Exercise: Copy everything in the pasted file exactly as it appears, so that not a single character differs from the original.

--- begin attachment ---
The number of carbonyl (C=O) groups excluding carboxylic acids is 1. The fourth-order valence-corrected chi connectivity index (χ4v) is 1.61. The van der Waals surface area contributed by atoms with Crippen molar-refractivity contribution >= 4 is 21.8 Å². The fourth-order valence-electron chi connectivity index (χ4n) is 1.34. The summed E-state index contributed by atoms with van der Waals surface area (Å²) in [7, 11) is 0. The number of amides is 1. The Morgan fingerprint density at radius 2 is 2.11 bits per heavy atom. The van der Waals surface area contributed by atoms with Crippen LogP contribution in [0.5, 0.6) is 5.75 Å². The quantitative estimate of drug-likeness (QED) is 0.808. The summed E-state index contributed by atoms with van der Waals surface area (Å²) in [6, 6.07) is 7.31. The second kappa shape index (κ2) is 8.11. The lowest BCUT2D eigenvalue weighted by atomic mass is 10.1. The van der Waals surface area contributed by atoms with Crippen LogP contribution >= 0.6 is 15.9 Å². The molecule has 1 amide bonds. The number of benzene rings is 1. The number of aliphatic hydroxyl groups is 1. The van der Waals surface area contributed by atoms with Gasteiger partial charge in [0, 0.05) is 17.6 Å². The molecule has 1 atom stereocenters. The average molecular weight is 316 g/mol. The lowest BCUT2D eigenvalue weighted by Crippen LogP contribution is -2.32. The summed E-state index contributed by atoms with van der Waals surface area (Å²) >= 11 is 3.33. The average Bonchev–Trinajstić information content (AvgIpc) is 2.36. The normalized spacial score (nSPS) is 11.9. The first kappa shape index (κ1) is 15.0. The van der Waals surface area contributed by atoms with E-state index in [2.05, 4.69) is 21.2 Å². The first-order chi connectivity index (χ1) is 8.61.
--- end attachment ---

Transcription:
The number of carbonyl (C=O) groups excluding carboxylic acids is 1. The fourth-order valence-corrected chi connectivity index (χ4v) is 1.61. The van der Waals surface area contributed by atoms with Crippen molar-refractivity contribution >= 4 is 21.8 Å². The fourth-order valence-electron chi connectivity index (χ4n) is 1.34. The summed E-state index contributed by atoms with van der Waals surface area (Å²) in [7, 11) is 0. The number of amides is 1. The Morgan fingerprint density at radius 2 is 2.11 bits per heavy atom. The van der Waals surface area contributed by atoms with Crippen LogP contribution in [0.5, 0.6) is 5.75 Å². The quantitative estimate of drug-likeness (QED) is 0.808. The summed E-state index contributed by atoms with van der Waals surface area (Å²) in [6, 6.07) is 7.31. The second kappa shape index (κ2) is 8.11. The lowest BCUT2D eigenvalue weighted by atomic mass is 10.1. The van der Waals surface area contributed by atoms with Crippen LogP contribution >= 0.6 is 15.9 Å². The molecule has 1 amide bonds. The number of benzene rings is 1. The number of aliphatic hydroxyl groups is 1. The van der Waals surface area contributed by atoms with Gasteiger partial charge in [0, 0.05) is 17.6 Å². The molecule has 1 atom stereocenters. The average molecular weight is 316 g/mol. The lowest BCUT2D eigenvalue weighted by Crippen LogP contribution is -2.32. The summed E-state index contributed by atoms with van der Waals surface area (Å²) >= 11 is 3.33. The average Bonchev–Trinajstić information content (AvgIpc) is 2.36. The normalized spacial score (nSPS) is 11.9. The first kappa shape index (κ1) is 15.0. The van der Waals surface area contributed by atoms with E-state index in [2.05, 4.69) is 21.2 Å². The first-order chi connectivity index (χ1) is 8.61.